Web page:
A review into Queensland's response to the detection of Bovine Johne's Disease has recommended that the state persist with efforts to maintain its Protected Zone status in order to maintain access to export markets.
In March this year Queensland agriculture minister John McVeigh commissioned former AgForce president Brent Finlay and veterinary professor Jonathan Hill to conduct an independent assessment of his department’s response to a BJD incursion that involved the quarantining of more than 150 cattle properties, and to provide recommendations on how the state could improve its disease preparedness for the future.
The reviewers spoke to people at government, departmental and industry level, including many producers affected by the quarantine response, and handed their final report to the minister on April 30.
After holding the report for more than six weeks the minister released it on the QDAFF website today.
The review said BJD experience had thoroughly tested the disease preparedness of the Queensland Department of Agriculture, Fisheries and Forestry, but found the department’s response was handled professionally, and after a slow start became well organised and responsive to commercial imperatives.
However the response would have benefited from a greater sense of urgency and authority in early stages, a better communications strategy to keep affected producers up to date with important information, and earlier assistance to create options and pathways to market for affected properties, the reviewers said.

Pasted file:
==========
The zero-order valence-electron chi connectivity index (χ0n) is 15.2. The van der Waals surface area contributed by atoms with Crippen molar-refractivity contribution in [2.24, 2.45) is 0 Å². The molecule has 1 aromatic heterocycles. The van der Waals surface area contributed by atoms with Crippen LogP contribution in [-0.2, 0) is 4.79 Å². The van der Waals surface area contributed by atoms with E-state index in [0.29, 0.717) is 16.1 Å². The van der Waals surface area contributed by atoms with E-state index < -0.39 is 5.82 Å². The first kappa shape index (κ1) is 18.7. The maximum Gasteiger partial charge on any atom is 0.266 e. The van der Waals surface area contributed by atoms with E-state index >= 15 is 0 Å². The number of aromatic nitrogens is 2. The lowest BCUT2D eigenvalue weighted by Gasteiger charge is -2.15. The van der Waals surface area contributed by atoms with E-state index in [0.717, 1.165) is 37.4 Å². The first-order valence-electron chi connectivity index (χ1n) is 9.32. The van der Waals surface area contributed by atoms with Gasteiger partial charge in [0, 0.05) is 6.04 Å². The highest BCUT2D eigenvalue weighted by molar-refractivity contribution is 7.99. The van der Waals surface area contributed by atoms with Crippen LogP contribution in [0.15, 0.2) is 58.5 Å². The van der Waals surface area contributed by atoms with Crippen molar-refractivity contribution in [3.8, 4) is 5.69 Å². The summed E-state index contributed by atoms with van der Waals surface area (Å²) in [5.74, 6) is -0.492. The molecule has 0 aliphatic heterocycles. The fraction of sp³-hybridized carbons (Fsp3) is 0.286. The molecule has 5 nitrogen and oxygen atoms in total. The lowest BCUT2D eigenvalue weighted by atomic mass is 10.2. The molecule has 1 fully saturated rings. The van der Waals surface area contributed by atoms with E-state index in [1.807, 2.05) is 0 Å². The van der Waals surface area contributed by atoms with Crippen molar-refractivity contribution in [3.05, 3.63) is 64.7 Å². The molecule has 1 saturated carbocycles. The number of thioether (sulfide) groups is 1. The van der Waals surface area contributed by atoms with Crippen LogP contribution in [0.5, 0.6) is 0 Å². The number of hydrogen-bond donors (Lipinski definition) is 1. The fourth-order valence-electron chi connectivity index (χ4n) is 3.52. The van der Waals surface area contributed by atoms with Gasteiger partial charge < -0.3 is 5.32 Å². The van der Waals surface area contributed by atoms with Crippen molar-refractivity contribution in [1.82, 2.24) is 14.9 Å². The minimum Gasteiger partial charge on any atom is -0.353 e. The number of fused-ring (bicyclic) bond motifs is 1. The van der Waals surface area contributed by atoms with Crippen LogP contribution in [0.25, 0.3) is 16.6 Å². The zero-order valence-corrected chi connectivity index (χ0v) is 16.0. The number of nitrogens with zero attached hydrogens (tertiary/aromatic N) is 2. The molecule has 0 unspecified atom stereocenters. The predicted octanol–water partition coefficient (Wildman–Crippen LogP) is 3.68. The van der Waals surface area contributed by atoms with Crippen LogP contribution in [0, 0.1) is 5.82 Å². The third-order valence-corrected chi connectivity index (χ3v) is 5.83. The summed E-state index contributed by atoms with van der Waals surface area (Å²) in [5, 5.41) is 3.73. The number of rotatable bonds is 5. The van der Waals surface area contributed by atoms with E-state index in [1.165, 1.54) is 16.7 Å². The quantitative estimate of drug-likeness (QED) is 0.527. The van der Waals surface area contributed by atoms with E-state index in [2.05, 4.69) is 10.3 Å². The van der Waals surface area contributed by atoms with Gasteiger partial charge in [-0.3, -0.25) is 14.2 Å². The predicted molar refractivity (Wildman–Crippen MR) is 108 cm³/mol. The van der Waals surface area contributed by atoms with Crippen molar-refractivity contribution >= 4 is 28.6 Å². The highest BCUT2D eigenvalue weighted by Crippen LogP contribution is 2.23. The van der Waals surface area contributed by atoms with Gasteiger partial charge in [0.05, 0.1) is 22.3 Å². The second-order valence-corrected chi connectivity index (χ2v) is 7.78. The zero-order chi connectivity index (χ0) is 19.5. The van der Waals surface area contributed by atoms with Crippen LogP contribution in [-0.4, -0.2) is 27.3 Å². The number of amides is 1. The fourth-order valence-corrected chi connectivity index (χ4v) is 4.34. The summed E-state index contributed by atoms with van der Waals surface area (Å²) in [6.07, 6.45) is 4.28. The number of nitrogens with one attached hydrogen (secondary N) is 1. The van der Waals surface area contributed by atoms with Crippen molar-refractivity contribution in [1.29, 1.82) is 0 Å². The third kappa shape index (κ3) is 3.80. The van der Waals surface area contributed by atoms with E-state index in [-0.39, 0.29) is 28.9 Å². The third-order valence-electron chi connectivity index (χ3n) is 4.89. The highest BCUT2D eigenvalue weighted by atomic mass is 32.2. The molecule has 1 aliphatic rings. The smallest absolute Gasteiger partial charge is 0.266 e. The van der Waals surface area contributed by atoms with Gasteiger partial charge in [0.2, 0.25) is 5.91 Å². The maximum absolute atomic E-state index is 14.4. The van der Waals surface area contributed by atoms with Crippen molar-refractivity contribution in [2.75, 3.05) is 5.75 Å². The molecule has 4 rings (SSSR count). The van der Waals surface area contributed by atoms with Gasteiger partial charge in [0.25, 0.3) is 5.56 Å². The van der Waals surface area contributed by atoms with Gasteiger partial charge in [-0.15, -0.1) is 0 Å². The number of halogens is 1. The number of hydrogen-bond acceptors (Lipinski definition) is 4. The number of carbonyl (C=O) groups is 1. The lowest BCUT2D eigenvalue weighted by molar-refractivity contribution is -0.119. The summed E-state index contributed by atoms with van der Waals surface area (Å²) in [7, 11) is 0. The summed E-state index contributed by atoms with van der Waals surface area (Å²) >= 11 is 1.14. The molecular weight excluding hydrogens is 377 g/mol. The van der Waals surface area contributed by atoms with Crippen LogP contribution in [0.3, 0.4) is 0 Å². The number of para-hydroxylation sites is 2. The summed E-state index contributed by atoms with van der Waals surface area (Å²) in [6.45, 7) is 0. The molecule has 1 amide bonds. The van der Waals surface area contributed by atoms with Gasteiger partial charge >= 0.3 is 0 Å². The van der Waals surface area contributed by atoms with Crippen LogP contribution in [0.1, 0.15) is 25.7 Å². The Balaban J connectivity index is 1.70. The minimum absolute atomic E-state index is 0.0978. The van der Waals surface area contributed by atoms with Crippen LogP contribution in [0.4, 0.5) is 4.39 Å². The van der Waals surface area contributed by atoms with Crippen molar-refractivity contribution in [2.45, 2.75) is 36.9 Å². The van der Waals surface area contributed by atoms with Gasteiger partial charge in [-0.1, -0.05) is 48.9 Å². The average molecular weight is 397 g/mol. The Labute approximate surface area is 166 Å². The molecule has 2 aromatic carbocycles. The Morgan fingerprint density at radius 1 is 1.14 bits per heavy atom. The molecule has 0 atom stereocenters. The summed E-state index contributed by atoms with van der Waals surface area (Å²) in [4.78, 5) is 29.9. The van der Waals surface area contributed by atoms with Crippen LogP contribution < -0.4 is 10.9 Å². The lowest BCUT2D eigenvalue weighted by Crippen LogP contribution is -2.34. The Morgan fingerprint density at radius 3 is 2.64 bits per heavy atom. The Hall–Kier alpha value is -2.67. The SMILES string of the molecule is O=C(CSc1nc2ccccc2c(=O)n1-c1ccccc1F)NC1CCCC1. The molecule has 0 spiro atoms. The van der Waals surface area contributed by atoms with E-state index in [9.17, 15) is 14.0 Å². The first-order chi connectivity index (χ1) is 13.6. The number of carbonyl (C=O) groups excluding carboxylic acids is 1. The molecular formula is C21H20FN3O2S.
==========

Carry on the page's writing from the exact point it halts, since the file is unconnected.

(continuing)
The report reveals that the BJD detection at the Rockley Stud at Bajool near Rockhampton in November last year was the 24th in Queensland since 1990.
The majority of previous incidents arrived in the state via introduced animals from other states, except for four animals located at Mutdapilly, Sarina and now Rockhampton. (Since the completion of the Finlay Hill report the Rockley strain has been identified as a likely bison strain from overseas, having most likely entered the country via an imported bull.)
The report said industry groups had commended Minister John McVeigh on his efforts to personally come to grips with the challenges faced by QDAFF and to lead consultations with industry.
“The end result has been an interactive facilitated means of achieving agreement on the way forward to manage the BJD incident,” the reviewers said.
“It has also gathered valuable insight from a broad range of stakeholders to guide future management of biosecurity incidents in the northern extensive areas.”
The report said QDAFF was to be congratulated on its “perseverance in maintaining a Protect Zone through enforcement of quarantine restrictions accompanies by accurate diagnostic testing".
“This review found strong support for the policy of maintaining Qld’s protected status for BJD and its alignment with the imperative to maintaining access to export markets.
“There was overall recognition that the national reputation for quality beef derived from healthy animals benefits from maintaining the National BJD program and specifically from Qld’s protected status for BJD.”
Looking to the future of Queensland’s disease preparedness, Mr Finlay and Dr Hill said Queensland’s biosecurity officers had been ‘battle hardened’ by several major recent animal disease incidents in addition to BJD which also included Equine Influenza, Hendra and Lyssavirus.
“The experience and corporate knowledge gained in handling these incidents is valuable and provides a strong platform for future responses.
Their report and the 45 recommendations it contains can be viewed by clicking here